In summary, simple 5D models yield surprisingly realistic results. Of course, more conventional approaches to QCD may achieve a similar or better level of precision. The drawback is also that the holographic approach has no rigorous connection to QCD, so that it's not clear what is the applicability range and when should we expect the model to fail. Nevertheless, the 5D approach provides a simple and intuitive picture of low-energy QCD phenomena. The experience that is gained could also be useful in case we stumble upon some new strong interactions in the LHC.

Although technological consciousness at CERN TH is clearly improving, some convenors have not yet discovered the blessings of modern means of communication. Translating to English: slides from this talk are not available. Here you can find partly overlapping slides from some conference talk. If you long for more details, check out these papers.

## 11 comments:

What I would really see is some new version of the original idea, with mesons as strings between fermions, and hadrons as strings between a fermion and a spin zero object, kind of s-fermion.

Cool stuff, but I can't resist pointing out that surely, anyone who claims to find anything in 5D "simple and intuitive" must be jesting. ;)

By intuitive, I meant that it uses the familiar language of particles and fields. No current algebras, no operator product expansions etc.

OK, you're right, i'm nuts ;-)

QCD, however, is neither supersymmetric nor conformal and it is unclear whether a holographic dual exists. In fact, one can argue that it does not. Nevertheless, some bottom-up, phenomenological constructions turned out to be quite successful, against all odds.I might be a little confused about what's being said here, but: If we're finding AdS/CFT to hold even when AdS/CFT's assumptions are not followed, might this be a sign that AdS/CFT is true in some more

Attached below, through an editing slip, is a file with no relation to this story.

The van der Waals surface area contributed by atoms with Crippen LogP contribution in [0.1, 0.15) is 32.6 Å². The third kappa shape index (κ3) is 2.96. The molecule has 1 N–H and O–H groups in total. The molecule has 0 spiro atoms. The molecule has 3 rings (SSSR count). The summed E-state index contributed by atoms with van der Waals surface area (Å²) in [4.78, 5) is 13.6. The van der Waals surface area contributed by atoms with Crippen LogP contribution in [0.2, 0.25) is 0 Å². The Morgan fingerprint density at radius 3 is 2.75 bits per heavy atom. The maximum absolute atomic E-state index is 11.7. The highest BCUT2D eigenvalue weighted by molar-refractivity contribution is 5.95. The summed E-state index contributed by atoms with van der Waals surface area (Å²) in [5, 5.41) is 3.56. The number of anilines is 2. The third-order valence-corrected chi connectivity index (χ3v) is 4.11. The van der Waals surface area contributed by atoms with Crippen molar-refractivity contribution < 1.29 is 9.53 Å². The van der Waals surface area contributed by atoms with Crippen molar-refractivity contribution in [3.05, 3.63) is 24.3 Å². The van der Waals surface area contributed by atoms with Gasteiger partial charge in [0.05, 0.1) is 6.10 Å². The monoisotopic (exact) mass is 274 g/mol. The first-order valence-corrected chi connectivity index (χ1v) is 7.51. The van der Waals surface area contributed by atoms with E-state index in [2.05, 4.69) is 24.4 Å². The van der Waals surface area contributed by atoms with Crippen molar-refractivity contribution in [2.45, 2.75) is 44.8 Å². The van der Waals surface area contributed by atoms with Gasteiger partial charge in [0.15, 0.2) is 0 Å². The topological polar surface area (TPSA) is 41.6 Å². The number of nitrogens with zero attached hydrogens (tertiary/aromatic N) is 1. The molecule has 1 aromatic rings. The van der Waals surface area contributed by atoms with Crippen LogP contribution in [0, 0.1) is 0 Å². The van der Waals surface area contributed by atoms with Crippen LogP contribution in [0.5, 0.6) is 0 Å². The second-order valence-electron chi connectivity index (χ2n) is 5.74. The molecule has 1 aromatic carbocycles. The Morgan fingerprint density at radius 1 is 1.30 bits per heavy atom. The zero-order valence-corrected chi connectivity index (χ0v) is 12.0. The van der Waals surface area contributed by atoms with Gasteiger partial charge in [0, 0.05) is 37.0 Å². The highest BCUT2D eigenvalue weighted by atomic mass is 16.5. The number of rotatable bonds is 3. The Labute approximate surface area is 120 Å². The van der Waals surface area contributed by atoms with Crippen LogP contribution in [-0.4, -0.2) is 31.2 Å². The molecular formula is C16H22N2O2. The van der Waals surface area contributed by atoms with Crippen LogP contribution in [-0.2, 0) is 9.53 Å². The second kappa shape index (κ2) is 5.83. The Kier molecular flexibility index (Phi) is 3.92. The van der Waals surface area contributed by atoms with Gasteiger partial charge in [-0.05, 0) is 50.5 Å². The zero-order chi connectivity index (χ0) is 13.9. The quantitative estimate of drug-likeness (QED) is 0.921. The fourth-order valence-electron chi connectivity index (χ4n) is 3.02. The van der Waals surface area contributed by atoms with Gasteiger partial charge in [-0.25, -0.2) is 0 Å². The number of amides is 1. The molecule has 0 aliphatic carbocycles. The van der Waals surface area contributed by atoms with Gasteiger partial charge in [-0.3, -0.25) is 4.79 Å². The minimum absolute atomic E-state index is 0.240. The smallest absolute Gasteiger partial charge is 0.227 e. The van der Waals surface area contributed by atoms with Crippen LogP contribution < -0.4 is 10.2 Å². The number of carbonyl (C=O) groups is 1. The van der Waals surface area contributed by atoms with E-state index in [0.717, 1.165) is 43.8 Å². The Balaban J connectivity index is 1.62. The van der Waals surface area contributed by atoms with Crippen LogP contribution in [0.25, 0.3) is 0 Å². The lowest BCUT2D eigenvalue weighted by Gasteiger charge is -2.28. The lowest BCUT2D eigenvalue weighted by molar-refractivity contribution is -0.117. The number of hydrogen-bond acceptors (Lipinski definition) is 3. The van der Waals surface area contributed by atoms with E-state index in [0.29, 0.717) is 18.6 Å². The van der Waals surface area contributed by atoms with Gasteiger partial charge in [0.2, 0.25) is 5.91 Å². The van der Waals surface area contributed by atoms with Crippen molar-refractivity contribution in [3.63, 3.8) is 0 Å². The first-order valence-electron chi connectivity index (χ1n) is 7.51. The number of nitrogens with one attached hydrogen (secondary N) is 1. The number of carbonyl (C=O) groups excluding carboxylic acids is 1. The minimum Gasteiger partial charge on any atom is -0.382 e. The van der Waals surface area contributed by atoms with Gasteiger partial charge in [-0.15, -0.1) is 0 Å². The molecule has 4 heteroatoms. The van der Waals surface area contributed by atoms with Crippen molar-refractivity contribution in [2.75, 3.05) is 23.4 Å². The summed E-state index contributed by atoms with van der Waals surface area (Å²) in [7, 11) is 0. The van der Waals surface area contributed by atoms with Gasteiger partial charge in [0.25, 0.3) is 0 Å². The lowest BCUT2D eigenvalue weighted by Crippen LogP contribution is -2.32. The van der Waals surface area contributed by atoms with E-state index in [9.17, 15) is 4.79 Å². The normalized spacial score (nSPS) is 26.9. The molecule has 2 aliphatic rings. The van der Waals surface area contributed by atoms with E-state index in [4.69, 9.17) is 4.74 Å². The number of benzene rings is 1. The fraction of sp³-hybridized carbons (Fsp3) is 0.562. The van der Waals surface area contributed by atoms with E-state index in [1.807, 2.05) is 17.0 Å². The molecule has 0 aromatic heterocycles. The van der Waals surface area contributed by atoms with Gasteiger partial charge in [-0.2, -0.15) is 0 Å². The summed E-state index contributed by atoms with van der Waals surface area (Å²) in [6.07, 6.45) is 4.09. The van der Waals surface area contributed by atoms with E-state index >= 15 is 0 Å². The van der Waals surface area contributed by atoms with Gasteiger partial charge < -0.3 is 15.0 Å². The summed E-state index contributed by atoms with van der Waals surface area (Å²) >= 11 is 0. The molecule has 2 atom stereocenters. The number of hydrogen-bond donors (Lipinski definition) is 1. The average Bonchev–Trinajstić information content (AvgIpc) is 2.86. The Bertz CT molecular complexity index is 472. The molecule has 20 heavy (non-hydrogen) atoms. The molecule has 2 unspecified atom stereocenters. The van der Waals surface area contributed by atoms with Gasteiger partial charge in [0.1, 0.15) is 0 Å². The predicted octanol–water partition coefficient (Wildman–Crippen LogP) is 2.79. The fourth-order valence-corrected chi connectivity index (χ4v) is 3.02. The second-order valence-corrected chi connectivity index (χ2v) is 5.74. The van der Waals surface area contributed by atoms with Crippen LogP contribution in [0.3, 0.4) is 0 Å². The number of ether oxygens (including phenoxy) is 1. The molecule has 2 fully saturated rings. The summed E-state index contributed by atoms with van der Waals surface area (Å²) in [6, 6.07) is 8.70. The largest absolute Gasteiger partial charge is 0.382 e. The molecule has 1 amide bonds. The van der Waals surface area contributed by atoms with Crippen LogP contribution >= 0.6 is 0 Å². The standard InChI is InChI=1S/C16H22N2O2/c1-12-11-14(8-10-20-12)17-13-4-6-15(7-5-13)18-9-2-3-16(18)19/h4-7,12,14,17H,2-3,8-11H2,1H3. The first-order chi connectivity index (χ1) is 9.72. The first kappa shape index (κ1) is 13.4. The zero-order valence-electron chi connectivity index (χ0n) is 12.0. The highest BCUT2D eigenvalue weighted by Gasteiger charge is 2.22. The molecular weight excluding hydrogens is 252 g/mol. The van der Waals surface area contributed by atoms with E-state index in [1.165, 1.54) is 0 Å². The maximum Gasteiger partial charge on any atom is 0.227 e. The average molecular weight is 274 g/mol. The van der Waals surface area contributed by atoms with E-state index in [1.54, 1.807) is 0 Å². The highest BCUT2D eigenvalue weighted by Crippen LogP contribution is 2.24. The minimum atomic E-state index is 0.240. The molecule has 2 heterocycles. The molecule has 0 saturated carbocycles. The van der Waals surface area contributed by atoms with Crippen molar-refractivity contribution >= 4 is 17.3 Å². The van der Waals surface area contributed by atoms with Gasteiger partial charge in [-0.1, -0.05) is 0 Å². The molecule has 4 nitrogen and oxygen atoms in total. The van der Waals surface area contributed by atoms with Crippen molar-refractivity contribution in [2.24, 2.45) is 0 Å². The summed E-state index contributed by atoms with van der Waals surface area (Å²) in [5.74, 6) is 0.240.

generalsense than originally suspected?After all, it's not like AdS/CFT is something absolutely established, and so you're giving up certainty by not conforming to its prerequisites-- I mean, it's not like the AdS/CFT conjecture's been proven or anything...

I wasnt very precise there. No-conformality and no-supersymmetry are not the biggest worry. A priori, the biggest problem seems to be that the t'hooft coupling in QCD is not large. Applying the standard rules of AdS/CFT, there is no reason to expect that the two-derivative action in 5D should work - higher derivative terms in the 5D action could be equally important. The fact that the simple two-derivative action does the job quite well may be accidental or may imply something deeper. I have no idea.

Where have you been oh Jester,

The community turns its lonely eyes on you

here's an idea to spice up your blog: why don't you do a ranking of the particle theorists with highest self-regard (as measured in a precise way via self citations)? Self citations can be easily subtracted from SPIRES and if you're interested on this I can even suggest some names for you to start trying ;)

what do people at CERN theory division think about

http://www.arxiv.org/abs/0711.0770

that's been so widely covered in the media? Some people (guess who) say that it's crackpot stuff, but could this be an exception? ;-)

At a quick look, it looks like a typical crackpot stuff, where everything connects to everything. I haven't studied the paper though, so i cannot make any definite statements.

Anonymous (Nov 16), good idea. I guess i haven't pissed off enough people yet ;-)

Anonymous (Nov,7), the answer is another S&G song from the Bookends album.